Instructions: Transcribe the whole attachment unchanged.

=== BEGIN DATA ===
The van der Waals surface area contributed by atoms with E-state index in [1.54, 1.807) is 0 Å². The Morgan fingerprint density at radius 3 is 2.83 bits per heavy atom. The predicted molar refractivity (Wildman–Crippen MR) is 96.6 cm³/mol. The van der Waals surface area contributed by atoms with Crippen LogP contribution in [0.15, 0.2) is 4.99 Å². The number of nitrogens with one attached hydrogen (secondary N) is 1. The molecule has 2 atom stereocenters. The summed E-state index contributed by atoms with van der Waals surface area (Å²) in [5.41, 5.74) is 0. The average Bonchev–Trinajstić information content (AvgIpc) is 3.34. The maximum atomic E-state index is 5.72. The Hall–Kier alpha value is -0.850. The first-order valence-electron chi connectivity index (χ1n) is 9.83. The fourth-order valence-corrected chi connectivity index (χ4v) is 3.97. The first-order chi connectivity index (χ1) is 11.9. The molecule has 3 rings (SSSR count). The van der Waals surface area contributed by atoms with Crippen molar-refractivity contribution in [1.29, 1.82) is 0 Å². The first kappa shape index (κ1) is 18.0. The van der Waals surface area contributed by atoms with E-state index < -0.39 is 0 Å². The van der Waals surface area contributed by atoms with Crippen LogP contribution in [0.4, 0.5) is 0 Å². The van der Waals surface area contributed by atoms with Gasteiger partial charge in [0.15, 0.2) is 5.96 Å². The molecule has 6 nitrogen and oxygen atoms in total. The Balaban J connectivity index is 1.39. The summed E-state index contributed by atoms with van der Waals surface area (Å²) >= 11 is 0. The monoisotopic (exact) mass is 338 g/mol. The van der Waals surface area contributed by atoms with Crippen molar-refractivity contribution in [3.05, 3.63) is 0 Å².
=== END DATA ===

The van der Waals surface area contributed by atoms with E-state index in [1.54, 1.807) is 0 Å². The Morgan fingerprint density at radius 3 is 2.83 bits per heavy atom. The predicted molar refractivity (Wildman–Crippen MR) is 96.6 cm³/mol. The van der Waals surface area contributed by atoms with Crippen LogP contribution in [0.15, 0.2) is 4.99 Å². The number of nitrogens with one attached hydrogen (secondary N) is 1. The molecule has 2 atom stereocenters. The summed E-state index contributed by atoms with van der Waals surface area (Å²) in [5.41, 5.74) is 0. The average Bonchev–Trinajstić information content (AvgIpc) is 3.34. The maximum atomic E-state index is 5.72. The Hall–Kier alpha value is -0.850. The first-order valence-electron chi connectivity index (χ1n) is 9.83. The fourth-order valence-corrected chi connectivity index (χ4v) is 3.97. The first-order chi connectivity index (χ1) is 11.9. The molecule has 3 rings (SSSR count). The van der Waals surface area contributed by atoms with Crippen molar-refractivity contribution in [1.29, 1.82) is 0 Å². The first kappa shape index (κ1) is 18.0. The van der Waals surface area contributed by atoms with E-state index < -0.39 is 0 Å². The van der Waals surface area contributed by atoms with Crippen LogP contribution in [0.4, 0.5) is 0 Å². The van der Waals surface area contributed by atoms with Gasteiger partial charge in [0.15, 0.2) is 5.96 Å². The molecule has 6 nitrogen and oxygen atoms in total. The Balaban J connectivity index is 1.39. The summed E-state index contributed by atoms with van der Waals surface area (Å²) >= 11 is 0. The monoisotopic (exact) mass is 338 g/mol. The van der Waals surface area contributed by atoms with Crippen molar-refractivity contribution in [3.05, 3.63) is 0 Å².